Construction will shut down both directions of Highway 417 in downtown Ottawa this weekend — meaning detours and delays for anyone trying to travel east or west.

North-south travel in the central city might not be so easy, either.

The two-day closure, the longest for Ottawa’s Queensway since the crosstown expressway fully opened in 1966, is to allow crews to replace the highway’s bridge decks over Kent Street.

The highway will close from 11 p.m. Friday to 11 p.m. Sunday. Previous bridge rebuilds over other Ottawa arteries have been accomplished in less than a day, but the presence of a large water main at Kent has thrown a pipe wrench into the provincial Ministry of Transportation’s usual “rapid replacement” approach.

“This is the first time we will have the highway closed for this amount of time,” said MTO spokeswoman Brandy Duhaime, “and we do understand the inconvenience of this.”

Rapid replacement, first used in Canada in 2007 on the Queensway over Island Park Drive, involves cutting out the old spans, pulling them to the side and lifting in new decks that have been prefabricated nearby.

That was planned for the Kent crossing in September before concerns arose that the multi-tonne bridges could damage a water main on the intended route just south of the Queensway along Chamberlain Avenue.

demolition workers under a bridge

Workers backfill the underpass below the old Kent Street bridge to reduce weight and tremors when it falls during demolition. JULIE OLIVER / OTTAWA CITIZEN

Now contractor Aecon Group Inc. will demolish the existing decks in place, haul away the debris and move in the new decks via the Kent Street off-ramp, which is already closed and may not reopen until 2016.

Westbound traffic will divert to Catherine Street, the designated Emergency Detour Route, and return to the Queensway at Lyon or Raymond streets. Eastbound vehicles, however, face a complicated detour from the Rochester Street exit to Bronson Avenue and south to Riverside Drive before heading northeast to reconnect with the highway.

Duhaime said a shorter route wasn’t possible because Chamberlain, the usual EDR, will be closed to all but construction traffic and emergency vehicles. She acknowledged that the Queensway closure and long eastbound detour will put pressure on many downtown streets as drivers seek alternate routes.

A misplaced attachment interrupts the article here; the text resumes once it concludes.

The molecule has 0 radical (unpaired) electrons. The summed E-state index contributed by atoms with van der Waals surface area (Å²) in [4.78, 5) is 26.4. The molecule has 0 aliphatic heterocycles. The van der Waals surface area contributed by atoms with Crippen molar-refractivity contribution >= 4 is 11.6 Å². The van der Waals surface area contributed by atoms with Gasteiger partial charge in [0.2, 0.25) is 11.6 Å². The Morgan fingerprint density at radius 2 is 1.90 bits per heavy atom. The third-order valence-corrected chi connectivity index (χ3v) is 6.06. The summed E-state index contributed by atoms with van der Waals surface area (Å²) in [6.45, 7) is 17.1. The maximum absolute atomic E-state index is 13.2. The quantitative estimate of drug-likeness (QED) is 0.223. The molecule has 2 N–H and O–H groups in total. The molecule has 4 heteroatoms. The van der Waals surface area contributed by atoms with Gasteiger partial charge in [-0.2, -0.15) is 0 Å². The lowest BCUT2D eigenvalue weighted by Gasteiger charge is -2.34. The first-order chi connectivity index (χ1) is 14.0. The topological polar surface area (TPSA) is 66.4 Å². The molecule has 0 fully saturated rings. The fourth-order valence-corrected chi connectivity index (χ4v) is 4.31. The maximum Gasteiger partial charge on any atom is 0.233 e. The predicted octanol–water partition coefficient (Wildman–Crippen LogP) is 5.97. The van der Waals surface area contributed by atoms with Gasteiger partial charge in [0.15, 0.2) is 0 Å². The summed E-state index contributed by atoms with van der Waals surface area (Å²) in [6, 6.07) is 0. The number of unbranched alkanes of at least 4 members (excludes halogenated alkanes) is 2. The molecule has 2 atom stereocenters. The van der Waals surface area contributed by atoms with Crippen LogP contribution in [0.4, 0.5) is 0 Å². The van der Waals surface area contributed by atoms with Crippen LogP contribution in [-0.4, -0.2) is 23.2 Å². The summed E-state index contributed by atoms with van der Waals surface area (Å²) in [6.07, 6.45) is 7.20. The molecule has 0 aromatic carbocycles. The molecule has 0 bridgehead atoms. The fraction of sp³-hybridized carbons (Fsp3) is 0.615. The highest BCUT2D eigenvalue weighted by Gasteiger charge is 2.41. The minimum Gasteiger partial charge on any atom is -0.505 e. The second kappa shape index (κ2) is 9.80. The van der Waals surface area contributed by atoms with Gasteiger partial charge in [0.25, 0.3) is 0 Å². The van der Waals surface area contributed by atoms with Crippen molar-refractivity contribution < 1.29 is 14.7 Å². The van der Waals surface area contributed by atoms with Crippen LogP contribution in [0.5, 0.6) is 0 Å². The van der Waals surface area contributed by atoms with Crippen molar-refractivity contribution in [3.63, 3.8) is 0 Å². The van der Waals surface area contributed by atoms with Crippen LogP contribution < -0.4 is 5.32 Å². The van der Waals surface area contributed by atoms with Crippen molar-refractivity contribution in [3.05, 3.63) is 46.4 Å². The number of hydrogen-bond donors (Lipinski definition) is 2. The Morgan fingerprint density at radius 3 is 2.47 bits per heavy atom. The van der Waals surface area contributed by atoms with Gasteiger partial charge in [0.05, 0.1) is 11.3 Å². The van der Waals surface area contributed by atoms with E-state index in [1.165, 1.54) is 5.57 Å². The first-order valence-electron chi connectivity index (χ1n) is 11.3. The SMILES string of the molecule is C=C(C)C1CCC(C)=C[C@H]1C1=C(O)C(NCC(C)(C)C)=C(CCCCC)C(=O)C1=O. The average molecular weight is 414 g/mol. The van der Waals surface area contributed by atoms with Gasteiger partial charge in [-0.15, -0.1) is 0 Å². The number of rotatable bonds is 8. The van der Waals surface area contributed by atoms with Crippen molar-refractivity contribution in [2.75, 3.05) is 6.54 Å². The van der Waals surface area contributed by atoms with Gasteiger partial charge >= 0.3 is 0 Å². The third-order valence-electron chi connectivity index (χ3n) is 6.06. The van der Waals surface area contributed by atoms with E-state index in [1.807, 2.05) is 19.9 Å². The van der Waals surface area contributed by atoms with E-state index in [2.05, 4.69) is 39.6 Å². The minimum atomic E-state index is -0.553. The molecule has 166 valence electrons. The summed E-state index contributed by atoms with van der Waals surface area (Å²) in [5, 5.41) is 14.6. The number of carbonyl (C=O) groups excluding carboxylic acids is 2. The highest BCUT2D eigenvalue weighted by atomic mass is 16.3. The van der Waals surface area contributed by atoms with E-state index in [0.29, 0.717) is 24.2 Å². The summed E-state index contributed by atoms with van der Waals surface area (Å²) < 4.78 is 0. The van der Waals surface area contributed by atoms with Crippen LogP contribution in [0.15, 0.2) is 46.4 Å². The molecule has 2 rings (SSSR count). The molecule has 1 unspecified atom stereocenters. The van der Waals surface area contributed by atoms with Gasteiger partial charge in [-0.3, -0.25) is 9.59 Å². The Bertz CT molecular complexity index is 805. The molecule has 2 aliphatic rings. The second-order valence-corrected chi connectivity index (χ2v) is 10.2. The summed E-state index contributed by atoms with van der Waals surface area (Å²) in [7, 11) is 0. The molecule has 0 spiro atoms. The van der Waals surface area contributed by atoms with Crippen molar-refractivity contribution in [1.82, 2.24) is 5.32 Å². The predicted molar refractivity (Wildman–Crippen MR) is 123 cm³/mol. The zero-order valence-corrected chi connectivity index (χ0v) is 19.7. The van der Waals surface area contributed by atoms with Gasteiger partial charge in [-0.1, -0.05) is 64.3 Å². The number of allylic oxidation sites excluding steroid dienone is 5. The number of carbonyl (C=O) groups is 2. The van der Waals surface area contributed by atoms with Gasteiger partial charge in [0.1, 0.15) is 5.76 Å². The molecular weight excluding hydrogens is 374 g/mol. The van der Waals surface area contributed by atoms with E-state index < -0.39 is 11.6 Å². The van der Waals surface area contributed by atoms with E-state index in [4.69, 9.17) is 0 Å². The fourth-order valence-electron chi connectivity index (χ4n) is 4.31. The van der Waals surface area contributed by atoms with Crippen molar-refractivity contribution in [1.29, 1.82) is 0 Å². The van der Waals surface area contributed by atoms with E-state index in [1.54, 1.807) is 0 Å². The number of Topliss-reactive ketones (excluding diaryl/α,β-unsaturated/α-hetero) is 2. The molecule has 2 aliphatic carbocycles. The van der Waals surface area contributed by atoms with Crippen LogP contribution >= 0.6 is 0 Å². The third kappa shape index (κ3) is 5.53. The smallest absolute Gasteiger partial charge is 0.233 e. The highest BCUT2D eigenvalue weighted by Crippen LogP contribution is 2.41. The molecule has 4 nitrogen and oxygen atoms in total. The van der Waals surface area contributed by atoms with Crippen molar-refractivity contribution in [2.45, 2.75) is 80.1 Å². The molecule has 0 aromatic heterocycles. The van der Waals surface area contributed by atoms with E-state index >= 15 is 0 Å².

queensway_closures“We understand that people will try to find their own way around town, but we do hope that people follow those detours because they are the best identified way of getting from one exit to the other.”

An average 160,000 vehicles travel the downtown Queensway daily. Traffic is lighter on weekends, but an Ottawa Senators game Saturday night will put the detours to the test. Eastbound drivers who normally take Nicholas Street to the ByWard Market or Quebec, meantime, will have to make their way to the Queensway on-ramp at Isabella Street, which will remain open this weekend, or find another route.

To reduce the flow eastward, on-ramps at Parkdale and Carling avenues will also be closed.

For downtown residents, the project will also mean added noise, especially during the demolition expected to start at about 2 a.m. Saturday. Duhaime said neighbours can get a sense of what to expect at www.mtobridges.com.

“We have about a 30-second clip on that website that will show the people, especially in the area of Kent Street, what that demolition operation is going to sound like,” she said.

As with previous replacement projects, the MTO will have bleachers in place for bridgework buffs to watch the weekend construction. A less-chilly option is to watch progress online at the mtobridges website.

The weekend project, the eighth rapid bridge replacement in Ottawa, is part of an $18-million contract that included the demolition of the old Ottawa Board of Education offices of 605 Bronson.

Duhaime said another 23 bridges at 12 locations are under study for possible replacement.

Source (incl. more video sizes): Ottawa Citizen